This is one of my favorite alternative sweetners. Not to be confused with date palm sugar (which is made from the sap of the tree that bears this fruit) this is actually just a simple syrup that you can make from dates. You can use either rolled coconut dates or just regular dates (just take the pits out). Soak them for at least 30 minutes (if you have an awesome blender, which I do not, you can probably skip this step) then mix with water and blend until you get an even consistency. There isn't a recipe to it, if you want a sweeter syrup just add more dates.You need enough water to be able to blend it so just adjust as you go. This sweetner works really nicely in baked goods, raw desserts, and for nutmilks and smoothies. The date flavor is generally mild, but if you don't like the flavor try using a mixture of this and another sweetner like maple syrup. Dates are pretty sweet so you don't need as much syrup as you would regular sugar, also they are a great source of fiber and pottasium, two things most people do not get enough of in their diet. They are really a dessert on their own, you can stuff pitted dates with just about anything you can imagine and eat them whole; I'm not a fan of this because they are way to sweet for me, but a lot of people really enjoy it, and it makes for some fancy appetizers. You also don't have to make a syrup, sometimes simply chopping them or giving them a spin in the food proccesor will suffice. Blending with other ingredients like nuts, cocao or coconut in the food proccesor will cause the ingredients to stick together, you can make great energy bars and "truffles" this way. You can sometimes find "date sugar" which is made from even more dehydrated and gound dates, but really, just make it yourself. You can also try raisins, prunes, dried apricots, cherries, and blueberries.

Date Palm Sugar and Coconut Sugar
These sugars are made from two different plants but packaging often confuses the two ( coconut palm sugar - what?) I put them together here because though they are different plants the resulting sugar is very similiar in use. The sap from the date palm or the sap from the coconut palms flowers is collected and then heated to concentrate the sugar. You can find it in little blocks or all ready nicely ground into a tradtional sugar crystal consistency. These sugars are great to use in tempromental dishes that really require that sugar crystal consistency. These do have an almost caramel taste and are darker in color than plain white sugar, it is more like a brown sugar. I made lemon meringue pie with this sugar and though the flavor turned out great, it was a brown color, which really throws people off of the "lemon". I don't use this sweetner much now, but it is easier when you are first switching off of regular sugar because it can basically be substituted in a 1:1 ratio for most recipes. I recently read and article about the sustainability, or rather lack there of, of date palm sugar. Definitely get this one fair traded, fair traded not only insures that farmers are paid a fair price but there are also standards for sustainable stewardship of the land.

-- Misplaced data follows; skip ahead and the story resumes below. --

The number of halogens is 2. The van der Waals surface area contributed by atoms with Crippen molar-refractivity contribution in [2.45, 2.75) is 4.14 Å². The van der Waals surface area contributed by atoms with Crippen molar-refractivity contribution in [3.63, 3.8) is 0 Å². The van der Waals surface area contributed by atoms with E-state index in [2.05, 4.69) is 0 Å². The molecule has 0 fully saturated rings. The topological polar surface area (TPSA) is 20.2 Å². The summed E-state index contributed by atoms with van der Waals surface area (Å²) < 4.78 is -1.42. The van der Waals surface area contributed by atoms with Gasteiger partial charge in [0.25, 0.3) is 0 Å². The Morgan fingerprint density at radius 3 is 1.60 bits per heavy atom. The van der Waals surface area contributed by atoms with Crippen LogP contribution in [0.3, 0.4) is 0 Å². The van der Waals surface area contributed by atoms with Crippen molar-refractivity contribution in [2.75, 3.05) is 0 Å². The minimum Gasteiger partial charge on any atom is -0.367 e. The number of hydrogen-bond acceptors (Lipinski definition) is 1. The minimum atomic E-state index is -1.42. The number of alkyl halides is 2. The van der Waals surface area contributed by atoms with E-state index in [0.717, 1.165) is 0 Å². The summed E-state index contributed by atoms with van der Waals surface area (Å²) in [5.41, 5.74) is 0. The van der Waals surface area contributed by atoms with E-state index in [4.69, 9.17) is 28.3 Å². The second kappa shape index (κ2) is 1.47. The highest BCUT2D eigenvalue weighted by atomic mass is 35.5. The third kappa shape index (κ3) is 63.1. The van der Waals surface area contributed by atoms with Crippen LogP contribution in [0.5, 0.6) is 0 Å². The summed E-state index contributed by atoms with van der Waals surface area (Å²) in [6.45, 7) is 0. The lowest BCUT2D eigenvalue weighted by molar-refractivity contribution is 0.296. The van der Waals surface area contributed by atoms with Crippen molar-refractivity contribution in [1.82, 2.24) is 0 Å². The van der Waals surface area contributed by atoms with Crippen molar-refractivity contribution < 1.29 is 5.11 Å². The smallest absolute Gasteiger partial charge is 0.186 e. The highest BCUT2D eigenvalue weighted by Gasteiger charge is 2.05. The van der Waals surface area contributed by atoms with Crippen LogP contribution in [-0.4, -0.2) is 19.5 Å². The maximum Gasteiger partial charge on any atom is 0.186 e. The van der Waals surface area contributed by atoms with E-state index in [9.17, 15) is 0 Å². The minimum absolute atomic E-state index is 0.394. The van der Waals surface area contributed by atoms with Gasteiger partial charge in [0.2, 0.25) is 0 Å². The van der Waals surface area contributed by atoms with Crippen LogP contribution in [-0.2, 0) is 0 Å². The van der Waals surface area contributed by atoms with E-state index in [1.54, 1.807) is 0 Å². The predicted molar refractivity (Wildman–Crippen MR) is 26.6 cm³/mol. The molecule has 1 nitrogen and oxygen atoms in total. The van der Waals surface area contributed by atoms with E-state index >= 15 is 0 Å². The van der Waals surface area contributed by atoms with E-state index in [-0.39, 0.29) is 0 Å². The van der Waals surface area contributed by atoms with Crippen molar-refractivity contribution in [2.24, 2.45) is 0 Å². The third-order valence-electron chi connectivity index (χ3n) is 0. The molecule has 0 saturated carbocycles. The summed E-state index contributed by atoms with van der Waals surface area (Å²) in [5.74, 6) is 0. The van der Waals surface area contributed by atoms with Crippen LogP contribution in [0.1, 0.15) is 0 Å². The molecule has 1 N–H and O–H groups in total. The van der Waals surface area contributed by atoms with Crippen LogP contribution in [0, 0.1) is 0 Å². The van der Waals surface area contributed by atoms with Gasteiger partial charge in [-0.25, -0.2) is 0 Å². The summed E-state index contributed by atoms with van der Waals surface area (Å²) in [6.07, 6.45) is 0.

Fruit Juices
Real 100% juice is a great way to sweeten dishes. Pineapple and apple are some of the sweetest and go really nicely in sweet breads, smoothies, and sauces. I can make a mean BBQ sauce with pineapple and orange juice. When using juices for baking it is best to use some juice and some other sweetener as juice is not as sweet as the other more concentrated sugar alternatives. Also you'll need to reduce the liquid in the recipe. Make sure your juice doesn't contain added sugars and be creative; pineapple juice in zucchini bread, apple juice to sweeten a smoothie, and cherry juice in brownies.

Black Strap Molasses
Okay so this one is kind of sugar. Molasses is the leftover product of sugar refining; regular sugar has all of the nutrients removed but they are left in the molasses. It is a great source of iron, manganese, copper, and many others. It definitely has a strong flavor and I would not use it often but it is essential to some recipes, like ginger snaps; it also tastes great on beans and I have used it to sweeten a smoothie in a pinch. Definitely use 'black strap' and always check the label to make sure no corn syrup is sneaking in.